What Were the Adult Video News Awards Really Like?


Today's blog post was written by Refuge for Women graduate, Deanna.

What were the (AVN) Adult Video News awards really like? On the outside, it looked like I was eating it all up. Getting nominated for porn scenes that I remember having to get drunk for because the guys were so violent, having back up producers on set to control how violent they could get, or crying in the pillows when the camera was not on my face, or re-shooting scenes because of various physical problems and waiting for pain meds to kick in to finish what I was sold that day for. It celebrated the award-winning movies that I distinctly remember showing up to after smoking meth that the limo driver provided me with out of a hotel light bulb, or the movie that had to stop production because someone else tested positive for HIV and a quarantine was in effect, or the movie where I was so afraid of the guy they cast I drank into oblivion and they said we can't sell this because she looks like a rape victim. It was showing up to people’s suites and seeing people paid for and flown in waiting in the other room for the next guy to have sex with so more sales would be made. The women, men, and transgender were not just an object for show, trafficking was happening right above "the show" that seemed innocent enough because it was controlled right? 

It was a young 18-twenty some girl controlling where people’s hands went as they flew from all over the world to take a picture with me. This was the weekend thousands of people were entitled to touch me in a controlled way right? After that it was going from one photographer's suite to another thinking to yourself I'm ready to put some clothes on and eat something. Our production assistant would meet me in the morning with vodka so I could make it through the weekend without the DTs. (But hey at least I'm not smoking or injecting meth anymore right?) For me it was producers pulling me by the hair to show me who was boss, or being grabbed elsewhere when I walked by, even after it was a well-known fact I was done performing. It was people following me from one state and one room to another because they were infatuated. Some not living to see their family grow up because their addiction led to broken marriages and for others suicide. Imagine being called by the wife turned widow of someone addicted to your addictions being filmed for the whole world to see… forever.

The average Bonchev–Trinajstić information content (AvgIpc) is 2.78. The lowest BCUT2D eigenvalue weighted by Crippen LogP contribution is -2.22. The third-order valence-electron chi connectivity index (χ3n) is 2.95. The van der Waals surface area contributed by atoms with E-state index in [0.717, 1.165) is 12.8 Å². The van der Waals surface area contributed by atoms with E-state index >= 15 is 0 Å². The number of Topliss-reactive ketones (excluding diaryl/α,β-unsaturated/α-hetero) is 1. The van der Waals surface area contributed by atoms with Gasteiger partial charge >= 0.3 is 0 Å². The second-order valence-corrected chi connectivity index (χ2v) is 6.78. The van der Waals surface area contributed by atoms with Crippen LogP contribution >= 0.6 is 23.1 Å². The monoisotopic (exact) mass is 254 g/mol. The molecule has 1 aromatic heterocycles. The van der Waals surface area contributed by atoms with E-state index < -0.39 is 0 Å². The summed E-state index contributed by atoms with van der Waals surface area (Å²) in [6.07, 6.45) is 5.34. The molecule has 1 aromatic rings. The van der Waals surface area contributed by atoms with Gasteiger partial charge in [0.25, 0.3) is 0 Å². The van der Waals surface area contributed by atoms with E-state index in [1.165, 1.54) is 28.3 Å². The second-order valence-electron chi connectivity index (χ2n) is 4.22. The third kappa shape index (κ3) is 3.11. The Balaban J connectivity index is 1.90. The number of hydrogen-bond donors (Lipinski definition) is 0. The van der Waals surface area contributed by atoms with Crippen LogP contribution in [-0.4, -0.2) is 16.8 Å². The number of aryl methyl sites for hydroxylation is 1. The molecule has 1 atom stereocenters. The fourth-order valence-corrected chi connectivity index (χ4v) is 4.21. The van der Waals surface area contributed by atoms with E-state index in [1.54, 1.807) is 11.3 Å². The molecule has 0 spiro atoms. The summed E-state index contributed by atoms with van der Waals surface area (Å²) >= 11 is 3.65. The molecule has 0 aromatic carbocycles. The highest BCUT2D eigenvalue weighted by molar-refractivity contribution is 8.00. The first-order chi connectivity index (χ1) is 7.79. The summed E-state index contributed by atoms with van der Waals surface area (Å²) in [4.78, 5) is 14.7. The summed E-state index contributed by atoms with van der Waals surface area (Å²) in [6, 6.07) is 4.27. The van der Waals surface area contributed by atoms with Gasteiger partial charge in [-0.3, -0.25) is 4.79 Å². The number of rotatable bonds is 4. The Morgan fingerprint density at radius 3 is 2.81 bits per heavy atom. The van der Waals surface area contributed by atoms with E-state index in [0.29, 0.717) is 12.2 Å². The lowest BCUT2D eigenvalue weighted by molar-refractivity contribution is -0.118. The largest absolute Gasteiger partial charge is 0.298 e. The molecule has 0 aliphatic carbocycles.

It was all a big party until you try to leave. And you are trying to cleanse your self of the memories, the dreams, the shame, and the worthlessness of agents, pimps, and producers offering your body from one person to another. And you are in too deep, everyone is telling you there’s no life after this. So when I was done being an object, I turned around and did this to other women. Women who I sent to stores and clubs, the very clubs our RFW residents were getting raped at in the back! 

I remember my boss with tears in his eyes from the shame of doing this to young women as his daughter was getting older. I remember girls in their 40’s in the makeup chair swearing they would never come back but they didn’t know how to make rent or support their children, so on the side they were turning tricks because they said they had no dignity anymore. But they would put on a happy face, take some pills and celebrate the accomplishments mentioned above before returning to their families.

So today, 8 years removed, I would like to celebrate something different. I want to celebrate people like Refuge for Women Central Kentucky who are giving girls their real dreams back. Giving them a chance to catch up with their pain, finances and legal issues long enough to have a real chance at life. A life full of freedom, and real choice, (not just choosing between addictions) but choices that lead to unrecognizable lives because there are people who believe in you. If you are at AVN and you know anyone who is tired, or on the verge of suicide, anyone ready to leave, please let them know there is a way out. Please help them to find life. Refuge For Women gave me back mine.